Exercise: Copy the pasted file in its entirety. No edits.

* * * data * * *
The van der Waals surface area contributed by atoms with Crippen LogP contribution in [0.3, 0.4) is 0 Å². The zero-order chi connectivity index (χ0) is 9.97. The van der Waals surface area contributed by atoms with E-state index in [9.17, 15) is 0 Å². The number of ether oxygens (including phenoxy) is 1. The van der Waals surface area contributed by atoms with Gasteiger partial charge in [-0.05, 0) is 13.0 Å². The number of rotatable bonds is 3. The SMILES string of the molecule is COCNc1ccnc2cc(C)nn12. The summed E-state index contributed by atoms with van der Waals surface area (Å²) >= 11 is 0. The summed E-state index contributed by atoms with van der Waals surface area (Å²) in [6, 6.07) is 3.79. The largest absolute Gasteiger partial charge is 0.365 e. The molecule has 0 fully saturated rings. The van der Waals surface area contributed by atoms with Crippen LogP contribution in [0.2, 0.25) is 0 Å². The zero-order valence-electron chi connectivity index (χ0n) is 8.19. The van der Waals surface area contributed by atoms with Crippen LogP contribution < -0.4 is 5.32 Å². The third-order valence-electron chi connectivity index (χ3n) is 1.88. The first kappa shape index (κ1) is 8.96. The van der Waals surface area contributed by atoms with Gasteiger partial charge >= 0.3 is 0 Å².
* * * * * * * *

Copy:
The van der Waals surface area contributed by atoms with Crippen LogP contribution in [0.3, 0.4) is 0 Å². The zero-order chi connectivity index (χ0) is 9.97. The van der Waals surface area contributed by atoms with E-state index in [9.17, 15) is 0 Å². The number of ether oxygens (including phenoxy) is 1. The van der Waals surface area contributed by atoms with Gasteiger partial charge in [-0.05, 0) is 13.0 Å². The number of rotatable bonds is 3. The SMILES string of the molecule is COCNc1ccnc2cc(C)nn12. The summed E-state index contributed by atoms with van der Waals surface area (Å²) >= 11 is 0. The summed E-state index contributed by atoms with van der Waals surface area (Å²) in [6, 6.07) is 3.79. The largest absolute Gasteiger partial charge is 0.365 e. The molecule has 0 fully saturated rings. The van der Waals surface area contributed by atoms with Crippen LogP contribution in [0.2, 0.25) is 0 Å². The zero-order valence-electron chi connectivity index (χ0n) is 8.19. The van der Waals surface area contributed by atoms with Crippen LogP contribution < -0.4 is 5.32 Å². The third-order valence-electron chi connectivity index (χ3n) is 1.88. The first kappa shape index (κ1) is 8.96. The van der Waals surface area contributed by atoms with Gasteiger partial charge >= 0.3 is 0 Å².